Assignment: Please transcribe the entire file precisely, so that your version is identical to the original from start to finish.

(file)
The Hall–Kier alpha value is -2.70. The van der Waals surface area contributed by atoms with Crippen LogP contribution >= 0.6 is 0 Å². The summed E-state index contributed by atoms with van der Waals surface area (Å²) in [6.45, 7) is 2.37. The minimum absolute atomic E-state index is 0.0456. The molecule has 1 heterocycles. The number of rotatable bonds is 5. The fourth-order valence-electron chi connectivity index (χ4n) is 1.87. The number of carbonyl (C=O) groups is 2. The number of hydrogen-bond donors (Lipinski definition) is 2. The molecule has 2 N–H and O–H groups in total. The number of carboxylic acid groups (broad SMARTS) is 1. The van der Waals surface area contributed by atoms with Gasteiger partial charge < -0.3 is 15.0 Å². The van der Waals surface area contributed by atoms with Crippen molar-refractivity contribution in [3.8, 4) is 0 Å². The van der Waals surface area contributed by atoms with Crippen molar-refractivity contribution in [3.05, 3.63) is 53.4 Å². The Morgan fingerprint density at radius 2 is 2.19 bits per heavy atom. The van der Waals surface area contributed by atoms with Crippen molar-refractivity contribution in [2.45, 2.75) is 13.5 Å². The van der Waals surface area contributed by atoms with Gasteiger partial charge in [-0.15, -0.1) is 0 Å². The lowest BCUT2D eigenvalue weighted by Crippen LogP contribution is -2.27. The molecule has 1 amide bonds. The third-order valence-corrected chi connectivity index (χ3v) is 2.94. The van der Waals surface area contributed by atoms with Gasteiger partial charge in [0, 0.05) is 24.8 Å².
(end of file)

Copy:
The Hall–Kier alpha value is -2.70. The van der Waals surface area contributed by atoms with Crippen LogP contribution >= 0.6 is 0 Å². The summed E-state index contributed by atoms with van der Waals surface area (Å²) in [6.45, 7) is 2.37. The minimum absolute atomic E-state index is 0.0456. The molecule has 1 heterocycles. The number of rotatable bonds is 5. The fourth-order valence-electron chi connectivity index (χ4n) is 1.87. The number of carbonyl (C=O) groups is 2. The number of hydrogen-bond donors (Lipinski definition) is 2. The molecule has 2 N–H and O–H groups in total. The number of carboxylic acid groups (broad SMARTS) is 1. The van der Waals surface area contributed by atoms with Gasteiger partial charge < -0.3 is 15.0 Å². The van der Waals surface area contributed by atoms with Crippen molar-refractivity contribution in [3.8, 4) is 0 Å². The van der Waals surface area contributed by atoms with Crippen molar-refractivity contribution in [3.05, 3.63) is 53.4 Å². The Morgan fingerprint density at radius 2 is 2.19 bits per heavy atom. The van der Waals surface area contributed by atoms with Crippen molar-refractivity contribution in [2.45, 2.75) is 13.5 Å². The van der Waals surface area contributed by atoms with Gasteiger partial charge in [-0.15, -0.1) is 0 Å². The lowest BCUT2D eigenvalue weighted by Crippen LogP contribution is -2.27. The molecule has 1 amide bonds. The third-order valence-corrected chi connectivity index (χ3v) is 2.94. The van der Waals surface area contributed by atoms with Gasteiger partial charge in [0, 0.05) is 24.8 Å².